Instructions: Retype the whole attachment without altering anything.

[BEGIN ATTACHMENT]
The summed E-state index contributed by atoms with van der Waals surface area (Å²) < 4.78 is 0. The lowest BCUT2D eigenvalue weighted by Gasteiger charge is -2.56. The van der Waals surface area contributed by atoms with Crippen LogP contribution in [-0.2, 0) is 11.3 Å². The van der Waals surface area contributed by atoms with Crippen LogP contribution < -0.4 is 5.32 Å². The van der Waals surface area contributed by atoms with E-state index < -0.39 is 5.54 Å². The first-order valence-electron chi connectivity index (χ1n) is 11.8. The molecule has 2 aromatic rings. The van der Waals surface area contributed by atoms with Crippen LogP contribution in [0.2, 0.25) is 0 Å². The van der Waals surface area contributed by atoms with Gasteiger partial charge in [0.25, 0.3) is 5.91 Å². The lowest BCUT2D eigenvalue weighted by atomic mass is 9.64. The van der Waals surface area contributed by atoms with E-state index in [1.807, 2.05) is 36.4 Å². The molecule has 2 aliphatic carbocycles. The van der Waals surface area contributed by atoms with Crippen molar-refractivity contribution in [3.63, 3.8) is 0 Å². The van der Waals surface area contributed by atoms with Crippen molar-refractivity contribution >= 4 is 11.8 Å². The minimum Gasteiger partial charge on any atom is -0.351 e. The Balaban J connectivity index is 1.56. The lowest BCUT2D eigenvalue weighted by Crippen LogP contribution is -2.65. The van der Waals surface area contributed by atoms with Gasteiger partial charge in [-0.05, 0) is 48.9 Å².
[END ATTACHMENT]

The summed E-state index contributed by atoms with van der Waals surface area (Å²) < 4.78 is 0. The lowest BCUT2D eigenvalue weighted by Gasteiger charge is -2.56. The van der Waals surface area contributed by atoms with Crippen LogP contribution in [-0.2, 0) is 11.3 Å². The van der Waals surface area contributed by atoms with Crippen LogP contribution < -0.4 is 5.32 Å². The van der Waals surface area contributed by atoms with E-state index < -0.39 is 5.54 Å². The first-order valence-electron chi connectivity index (χ1n) is 11.8. The molecule has 2 aromatic rings. The van der Waals surface area contributed by atoms with Crippen LogP contribution in [0.2, 0.25) is 0 Å². The van der Waals surface area contributed by atoms with Gasteiger partial charge in [0.25, 0.3) is 5.91 Å². The lowest BCUT2D eigenvalue weighted by atomic mass is 9.64. The van der Waals surface area contributed by atoms with E-state index in [1.807, 2.05) is 36.4 Å². The molecule has 2 aliphatic carbocycles. The van der Waals surface area contributed by atoms with Crippen molar-refractivity contribution in [3.63, 3.8) is 0 Å². The van der Waals surface area contributed by atoms with Crippen molar-refractivity contribution >= 4 is 11.8 Å². The minimum Gasteiger partial charge on any atom is -0.351 e. The Balaban J connectivity index is 1.56. The lowest BCUT2D eigenvalue weighted by Crippen LogP contribution is -2.65. The van der Waals surface area contributed by atoms with Gasteiger partial charge in [-0.05, 0) is 48.9 Å².